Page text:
Welcome, and congrats!!  So the simplest thing to do right now:  look at your investment choices in your 401(k).  Find a broad market index fund, like something that says S&P 500 fund, or a Total Stock Market Index Fund.  Look at the annual fees -- they should be very low, like 0.2%.  Choose that one (if you have more than one broad market index fund, pick the one with the lowest fees).  Then sign up for the full $18K max -- because if you've never earned this much before, you sure won't miss it!

Note that this might not be your "final" choice -- there is a lot out there to learn, a lot of questions about 401(k)s vs. IRAs, index funds, target-date funds, asset allocation, etc.  The goal here is to get you saving a large amount ASAP while you take the time to figure out all the rest of it.

Also, if you haven't already, start saving an emergency fund.  You need at least $1-2K as a start, but I like to have several months' worth of expenses covered in case everything goes to shit. 

GizmoTX

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Re: First in my family, don't want to be stupid about this...
« Reply #3 on: August 16, 2017, 08:30:02 AM »
18K might be tough to do within 2017 if you don't have enough savings to cover living expenses; if so, go at least for your employer match. Then contribute the full 18K if you can during 2018. Know that t401K contributions lower your Adjusted Gross Income for federal income tax, so you should be claiming at least 1 allowance in your W2. Play around with a tax calculator to predict how much withholding you need. You do need an emergency fund & should use a money management app like YNAB (You Need A Budget).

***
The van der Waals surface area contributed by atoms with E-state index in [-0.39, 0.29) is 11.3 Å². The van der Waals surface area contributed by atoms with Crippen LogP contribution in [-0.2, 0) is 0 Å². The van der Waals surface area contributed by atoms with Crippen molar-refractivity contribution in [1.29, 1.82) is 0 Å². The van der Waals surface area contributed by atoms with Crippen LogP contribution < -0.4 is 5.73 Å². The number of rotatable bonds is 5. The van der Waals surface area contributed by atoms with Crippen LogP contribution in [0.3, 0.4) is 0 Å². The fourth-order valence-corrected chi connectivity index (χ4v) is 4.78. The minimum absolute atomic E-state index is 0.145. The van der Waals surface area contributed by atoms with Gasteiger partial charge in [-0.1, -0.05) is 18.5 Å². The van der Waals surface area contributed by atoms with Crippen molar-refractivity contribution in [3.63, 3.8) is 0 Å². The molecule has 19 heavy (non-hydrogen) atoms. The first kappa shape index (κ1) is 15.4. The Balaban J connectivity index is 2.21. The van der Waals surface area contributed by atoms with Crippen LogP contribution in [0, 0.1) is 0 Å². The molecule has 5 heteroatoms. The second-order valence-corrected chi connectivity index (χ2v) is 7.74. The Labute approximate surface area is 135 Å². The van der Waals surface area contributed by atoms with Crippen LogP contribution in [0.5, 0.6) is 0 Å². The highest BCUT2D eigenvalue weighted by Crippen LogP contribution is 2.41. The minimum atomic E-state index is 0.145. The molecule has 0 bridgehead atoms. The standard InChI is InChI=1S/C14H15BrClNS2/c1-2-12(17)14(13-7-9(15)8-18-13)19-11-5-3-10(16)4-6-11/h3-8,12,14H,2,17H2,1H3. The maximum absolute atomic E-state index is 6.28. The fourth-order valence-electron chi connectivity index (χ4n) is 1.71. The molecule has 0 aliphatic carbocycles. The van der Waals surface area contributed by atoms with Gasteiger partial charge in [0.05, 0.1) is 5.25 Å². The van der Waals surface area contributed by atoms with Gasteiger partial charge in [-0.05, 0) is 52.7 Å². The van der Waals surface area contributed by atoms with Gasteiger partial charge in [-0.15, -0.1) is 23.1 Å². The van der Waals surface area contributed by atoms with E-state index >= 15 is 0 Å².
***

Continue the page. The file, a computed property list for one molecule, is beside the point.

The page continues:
Laura33

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Re: First in my family, don't want to be stupid about this...
« Reply #4 on: August 16, 2017, 08:51:53 AM »
18K might be tough to do within 2017 if you don't have enough savings to cover living expenses; if so, go at least for your employer match. Then contribute the full 18K if you can during 2018.

This is a good point.  What I meant was sign up to contribute $1500/mo, so that in a normal (full) year you will hit the $18K federal max.  If you can do more than that for the rest of the year, that's gravy.